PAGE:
A Look at the Tony Sparano Era in Miami
Tomorrow the New York Jets visit the Miami Dolphins. They are a familiar foe, but they also have a familiar face who is making his return to Florida. This article is a look back at the Tony Sparano era in Miami.
The 2007 Dolphins were a nightmare. 1-15 record under head coach Cam Cameron (soooo lucky to even get the 1 win as the Baltimore Ravens handed the Dolphins that win). Out went Cameron and that regime, in came Bill Parcells and he brought in Tony Sparano to run the show.
Sparano’s team opened 2008 at 0-2. On the airplane ride home from week 2 loss at the Arizona Cardinals Sparano implemented the Wildcat to the offense. Next game was at the New England Patriots. I watched this game at the house of 3 MASSIVE Patriots fans. They sat in stunned silence while my butt never hit the couch as I was up cheering all game. The ‘Phins Wildcat was effective, actually it was dominating in a 38-13 win at New England. In this moment I was as happy as I had been in ages as a ‘Phins phan. Question was – Would it last?!?!
No. It wouldn’t.
Not long-term anyway.
Sparano would use the Wildcat to win 11 of the next 14 games, which of course was great…but…It was not sustainable. The NFL caught up to the Wildcat and defenses began to not only game-plan for it, but they also became adept at stopping the specialty formation (in fact Miami does not even use that formation anymore). The main point of the Wildcat was that it was an opportunity for Sparano to get Ronnie Brown and Ricky Williams on the field at the same time (during this time those 2 were – by far – Miami’s best weapons on offense). Miami added talent like Brandon Marshall, and opponents were rendering the Wildcat ineffective.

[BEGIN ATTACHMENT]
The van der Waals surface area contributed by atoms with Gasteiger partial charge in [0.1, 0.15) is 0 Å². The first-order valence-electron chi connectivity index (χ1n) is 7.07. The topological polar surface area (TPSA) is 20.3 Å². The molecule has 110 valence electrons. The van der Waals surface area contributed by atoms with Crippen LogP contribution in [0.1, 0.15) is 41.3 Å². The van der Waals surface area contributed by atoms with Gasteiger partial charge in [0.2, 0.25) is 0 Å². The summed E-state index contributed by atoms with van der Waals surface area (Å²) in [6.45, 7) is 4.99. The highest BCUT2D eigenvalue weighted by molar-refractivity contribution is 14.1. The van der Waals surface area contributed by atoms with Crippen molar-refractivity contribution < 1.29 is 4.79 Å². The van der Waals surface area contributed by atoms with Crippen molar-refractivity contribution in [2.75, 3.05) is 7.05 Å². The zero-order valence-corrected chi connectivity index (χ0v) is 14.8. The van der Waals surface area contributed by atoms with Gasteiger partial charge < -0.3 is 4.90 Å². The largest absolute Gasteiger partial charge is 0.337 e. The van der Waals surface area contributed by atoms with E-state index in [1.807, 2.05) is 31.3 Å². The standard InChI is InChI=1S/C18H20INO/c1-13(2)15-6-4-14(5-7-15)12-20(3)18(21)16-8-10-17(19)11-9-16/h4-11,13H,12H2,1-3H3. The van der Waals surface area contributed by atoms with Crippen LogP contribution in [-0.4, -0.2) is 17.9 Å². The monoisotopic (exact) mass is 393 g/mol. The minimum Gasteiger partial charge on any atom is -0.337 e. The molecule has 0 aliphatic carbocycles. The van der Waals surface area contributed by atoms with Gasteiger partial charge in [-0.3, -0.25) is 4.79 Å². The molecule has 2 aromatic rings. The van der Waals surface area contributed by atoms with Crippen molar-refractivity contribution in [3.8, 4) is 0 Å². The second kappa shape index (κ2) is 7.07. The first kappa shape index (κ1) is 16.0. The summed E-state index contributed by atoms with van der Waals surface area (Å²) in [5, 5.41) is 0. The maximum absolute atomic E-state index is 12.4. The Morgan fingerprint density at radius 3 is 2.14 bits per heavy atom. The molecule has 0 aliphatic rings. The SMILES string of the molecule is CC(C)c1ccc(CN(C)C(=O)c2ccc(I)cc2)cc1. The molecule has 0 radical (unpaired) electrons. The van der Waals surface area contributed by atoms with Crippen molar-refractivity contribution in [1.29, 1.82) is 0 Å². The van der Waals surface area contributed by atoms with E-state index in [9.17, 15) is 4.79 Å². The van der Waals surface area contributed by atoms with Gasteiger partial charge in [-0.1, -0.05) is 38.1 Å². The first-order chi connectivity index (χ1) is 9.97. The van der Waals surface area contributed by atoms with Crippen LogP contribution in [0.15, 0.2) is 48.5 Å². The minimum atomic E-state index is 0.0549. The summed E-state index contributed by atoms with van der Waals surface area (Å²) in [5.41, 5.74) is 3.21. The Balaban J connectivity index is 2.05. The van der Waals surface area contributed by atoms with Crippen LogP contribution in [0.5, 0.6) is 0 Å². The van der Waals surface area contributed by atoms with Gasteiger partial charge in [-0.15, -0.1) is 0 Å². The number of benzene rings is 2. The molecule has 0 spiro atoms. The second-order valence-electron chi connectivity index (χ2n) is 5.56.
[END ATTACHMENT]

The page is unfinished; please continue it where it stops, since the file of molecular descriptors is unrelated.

11-5 in 2008 plummeted to 7-9 in 2009, and again 7-9 in 2010. Things got so bad, so quickly, that owner Stephen Ross and GM Jeff Ireland scoured the country looking for a replacement for Sparano (at this point the guy who brought Sparano in, Parcells, was no longer with the organization). Guys like Jim Harbaugh, Jon Gruden, and Bill Cowher were sought after by Miami. The organization was not as hush-hush about that as you may think (looking for a new coach when you have one employed is not done often…at least not as publicly as Miami did).
Sparano had his guys playing hard, but the 3rd place finishes were piling up. The home play was very concerning. Ross has tried like crazy to bring Dolphins football back to relevance in Miami, but the losses were piling up and the ‘Phins phaithful were rapidly losing faith (attendance began suffering). In Sparano’s debut season Miami went 5-3 at home. Good, not great. The 2+ seasons that followed prior to his firing the ‘Phins were a putrid 8-15 in front of the home fans. Unacceptable. This led to Sparano’s firing to end 2011 calender year (oddly enough Ross gave Sparano a 2-year extension in Jan 2011 to make up for the public attempts to replace him, only to fire him December of 2011).
Miami went 29-32 in Sparano’s 3+ seasons. Jake Long (4), Joey Porter, Ronnie Brown, Yeremiah Bell, Dan Carpenter, Randy Starks, Brandon Marshall, Cameron Wake, John Denney, and Paul Soliai all had Pro Bowl seasons in the Sparano-era.
Sparano returns to Miami as the offensive coordinator for the Jets. They have play-off aspirations, but a loss to his former team would put the Jets at 1-2 which is not the start they envisioned.
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